This is the core of the problem as far as I can make out. The Europeans have no idea how powerful an impact the imagery they run on their TVs has on Muslim Europeans. It may make the BBC and French media ideologues of anti-American and anti-Zionist ferver feel good to seize any occasion to make their rivals look bad — to show exaggerated images of Israeli and American aggression and talk of war-crimes and disproportionate responses. But they clearly don’t realize that the same images have a much more disturbing influence on others.

What comforts the Europeans — these negative images of Israel and the USA make us feel more moral, we are against war, we are for peace and dialogue — enrages others for whom the obvious answer to such images is not to prefer war but to nourish implacable and violent hatreds. And rather than running images of Muslim aggression to show the disapproval of things far more vicious, like real genocide, like Darfur, they obsessively run the images of Western aggression. What Muslim, looking at the images of mayhem from Qana this summer, presented as the fault, even the intentional fault of the Israelis, could not feel outraged and vindictive about Israel and anyone else who helps them.

“A million people marched in the UK, yet we are still in Iraq,” he said. “It’s a feeling inside people and they look for solutions. The Palestine is an issue that absolutely needs to be resolved,” he said “People feel totally powerless.” And Britain’s close alliance with the United States wasn’t helping. “If only there was a perception that the United States was trying to solve the issue,” he said.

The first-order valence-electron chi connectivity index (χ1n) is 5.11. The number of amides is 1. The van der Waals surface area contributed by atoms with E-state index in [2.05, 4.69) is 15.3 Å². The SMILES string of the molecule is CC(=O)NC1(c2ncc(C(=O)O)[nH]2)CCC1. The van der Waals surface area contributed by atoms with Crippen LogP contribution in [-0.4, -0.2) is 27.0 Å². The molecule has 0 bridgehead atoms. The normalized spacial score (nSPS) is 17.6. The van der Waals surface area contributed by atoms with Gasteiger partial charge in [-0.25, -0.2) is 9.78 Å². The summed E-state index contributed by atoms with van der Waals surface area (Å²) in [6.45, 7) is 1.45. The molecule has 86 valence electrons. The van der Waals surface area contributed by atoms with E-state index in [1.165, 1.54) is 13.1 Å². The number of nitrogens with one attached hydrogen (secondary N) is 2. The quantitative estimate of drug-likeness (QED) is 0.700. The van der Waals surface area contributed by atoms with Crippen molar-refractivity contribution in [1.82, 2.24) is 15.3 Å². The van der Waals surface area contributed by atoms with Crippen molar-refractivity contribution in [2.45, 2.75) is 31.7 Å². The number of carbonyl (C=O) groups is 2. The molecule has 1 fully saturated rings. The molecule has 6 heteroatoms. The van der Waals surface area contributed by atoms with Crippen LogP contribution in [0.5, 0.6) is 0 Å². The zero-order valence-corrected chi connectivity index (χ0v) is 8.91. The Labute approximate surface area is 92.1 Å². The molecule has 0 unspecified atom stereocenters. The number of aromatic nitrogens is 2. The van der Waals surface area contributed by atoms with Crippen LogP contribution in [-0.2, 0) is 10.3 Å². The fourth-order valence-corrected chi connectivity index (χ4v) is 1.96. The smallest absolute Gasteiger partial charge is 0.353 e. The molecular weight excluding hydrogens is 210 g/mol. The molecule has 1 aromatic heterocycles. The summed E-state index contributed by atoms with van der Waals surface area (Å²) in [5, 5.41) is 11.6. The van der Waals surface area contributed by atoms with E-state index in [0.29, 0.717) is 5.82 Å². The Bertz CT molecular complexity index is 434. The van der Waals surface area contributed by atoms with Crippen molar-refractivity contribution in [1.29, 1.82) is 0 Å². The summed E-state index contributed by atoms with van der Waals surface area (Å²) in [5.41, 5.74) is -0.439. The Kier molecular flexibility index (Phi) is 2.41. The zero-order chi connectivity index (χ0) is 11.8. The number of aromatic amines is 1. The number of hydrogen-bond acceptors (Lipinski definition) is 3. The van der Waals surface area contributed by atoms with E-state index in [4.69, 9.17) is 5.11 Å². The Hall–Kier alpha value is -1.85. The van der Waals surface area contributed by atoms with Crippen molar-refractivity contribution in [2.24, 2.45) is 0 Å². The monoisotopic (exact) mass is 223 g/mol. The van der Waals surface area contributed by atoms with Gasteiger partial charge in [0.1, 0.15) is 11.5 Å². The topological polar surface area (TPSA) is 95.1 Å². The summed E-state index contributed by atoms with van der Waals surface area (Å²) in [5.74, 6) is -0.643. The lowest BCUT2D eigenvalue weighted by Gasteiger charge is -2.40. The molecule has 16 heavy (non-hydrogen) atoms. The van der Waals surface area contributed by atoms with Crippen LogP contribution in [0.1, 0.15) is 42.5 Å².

I’m not calling Mr. Hussain’s integrity into question. He may well believe what he says. I’m calling Greenway’s intelligence into question for taking these statements at face value and reporting them without either challenging the speaker or offering his readers any analysis.

The language here is classic demopathic discourse. We must solve the Palestinian problem before anything can work out. The claim is ludicrous — until a virtually insoluble problem has been solved by active British and US involvement, Muslims cannot be expected to deal with real, immediate, and local problems. Apparently, repeated constantly with no challenge, it has now risen to the status of axiom. This aside, there arises the obvious question, “What needs to be done?” My guess is that Mr. Hussain wants Britain and the USA to force the Israelis to make major concessions to the Palestinians. (What else would appease militant Muslims?)

Greenway, of course, doesn’t ask. (He agrees.) Nor does he ask the man why he faults the US (which has done more than any country to try and solve the problem). So he doesn’t probe what Hussain thinks are the legitimate rights of the Palestinians (river to sea?) as well as legitimate means to achieve those rights (suicide terror), as well as what “trying” might consist of.

Of course the answers to such questions would map quite neatly onto the map of domestic radicalism for which Mr Hussain offers a false solution. Give in to my demands, no matter how much they are not in your self-interest, or we’ll start doing more suicide bombing. More blackmail. Just as Israel now suffers for every concession — leaving Lebanon, trying the Oslo process, leaving Gaza, cease-fire in Lebanon — so will the Europeans suffer for every concession they make to these kinds of demands.